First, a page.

Notorious Copyright Troll Sues Netflix Over a Blurry Still Image In ‘Fyre’
This time, Billy McFarland isn’t at the center of another Fyre Festival lawsuit.
Currently, Fyre Festival co-founders Billy McFarland, business partner Robert Nemeth, and Ja Rule face multiple lawsuits.
In California, all three face a $100 million class-action lawsuit. In Miami, Atkins, McFarland, and Nemeth face a $5 million putative class-action lawsuit.
In dueling videos, both Netflix and Hulu have documented the failed 2017 luxury music festival.
Now, a notorious copyright troll has taken aim at the former company in court.
Suing Netflix over a blurry image.
Clarissa Cardenas, represented by infamous New York attorney/troll Richard Liebowitz, has filed a lawsuit against Netflix.
Without detailing the streaming video giant’s offenses, the lawsuit merely states, frequently misspelling the festival’s name,
“Cardenas took video of the Frye Festival.”
“Defendants ran the video in the film.”
The filing centers around a “blurry still of the video.”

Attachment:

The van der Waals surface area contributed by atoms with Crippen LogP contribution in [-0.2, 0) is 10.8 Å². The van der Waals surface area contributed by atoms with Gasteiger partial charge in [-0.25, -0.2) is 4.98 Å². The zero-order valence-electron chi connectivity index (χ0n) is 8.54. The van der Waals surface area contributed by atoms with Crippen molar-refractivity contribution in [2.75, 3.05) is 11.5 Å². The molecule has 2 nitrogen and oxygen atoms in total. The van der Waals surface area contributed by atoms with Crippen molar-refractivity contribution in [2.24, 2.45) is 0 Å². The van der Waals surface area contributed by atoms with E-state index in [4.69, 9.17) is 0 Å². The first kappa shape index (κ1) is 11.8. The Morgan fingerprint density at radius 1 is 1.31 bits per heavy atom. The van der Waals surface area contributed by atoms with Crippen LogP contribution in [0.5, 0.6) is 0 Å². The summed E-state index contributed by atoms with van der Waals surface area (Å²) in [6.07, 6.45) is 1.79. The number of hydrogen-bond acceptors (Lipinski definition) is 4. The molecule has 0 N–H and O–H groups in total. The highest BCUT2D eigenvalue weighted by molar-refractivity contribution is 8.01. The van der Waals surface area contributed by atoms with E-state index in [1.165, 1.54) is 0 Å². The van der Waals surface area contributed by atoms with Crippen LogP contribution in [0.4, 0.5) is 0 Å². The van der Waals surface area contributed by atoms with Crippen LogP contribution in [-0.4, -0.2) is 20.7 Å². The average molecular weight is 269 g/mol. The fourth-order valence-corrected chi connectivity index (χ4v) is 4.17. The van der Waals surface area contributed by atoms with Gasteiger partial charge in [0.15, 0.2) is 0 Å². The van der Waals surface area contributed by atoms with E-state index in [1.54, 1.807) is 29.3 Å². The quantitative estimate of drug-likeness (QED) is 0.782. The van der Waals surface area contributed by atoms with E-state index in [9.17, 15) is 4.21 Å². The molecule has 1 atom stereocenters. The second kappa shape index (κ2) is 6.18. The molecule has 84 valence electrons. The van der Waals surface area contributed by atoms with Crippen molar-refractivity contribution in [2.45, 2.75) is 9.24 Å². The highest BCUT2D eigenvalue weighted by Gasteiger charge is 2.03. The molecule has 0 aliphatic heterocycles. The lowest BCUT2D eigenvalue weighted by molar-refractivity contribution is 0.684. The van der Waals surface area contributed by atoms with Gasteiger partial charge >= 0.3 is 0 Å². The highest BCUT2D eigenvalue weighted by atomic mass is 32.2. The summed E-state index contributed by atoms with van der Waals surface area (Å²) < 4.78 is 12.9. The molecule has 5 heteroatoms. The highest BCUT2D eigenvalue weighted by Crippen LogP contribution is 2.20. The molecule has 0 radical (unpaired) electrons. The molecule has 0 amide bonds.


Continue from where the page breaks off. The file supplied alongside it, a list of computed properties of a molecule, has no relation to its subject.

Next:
In a statement, the notorious lawyer/troll said the shot was “the inside of one of the tents at the Frye Festival.”
Liebowitz, a Long Island attorney, has filed over 700 copyright lawsuits against media companies since 2016. As with Cardenas’ case, he mostly files the lawsuits at the US District Court for the Southern District of New York. His cases have drawn scrutiny and heavy criticism from federal judges. Liebowitz mostly sues websites and companies for “using unauthorized images.”
Ordering him to take a class in “ethics and professionalism,” one federal judge has previously called Liebowitz “a known copyright troll.” Another ordered a Liebowitz client to pay $120,000 in attorneys’ fees. The judge added “no reasonable lawyer with any familiarity with the law of copyright” should have filed the lawsuit.
In the lawsuit against Netflix, Cardenas and Liebowitz have demanded up to $150,000 in statutory damages per work infringed. Netflix would also have to account for “all profits, income, receipts” and other benefits gained from using the blurry image.
You can view the lawsuit below.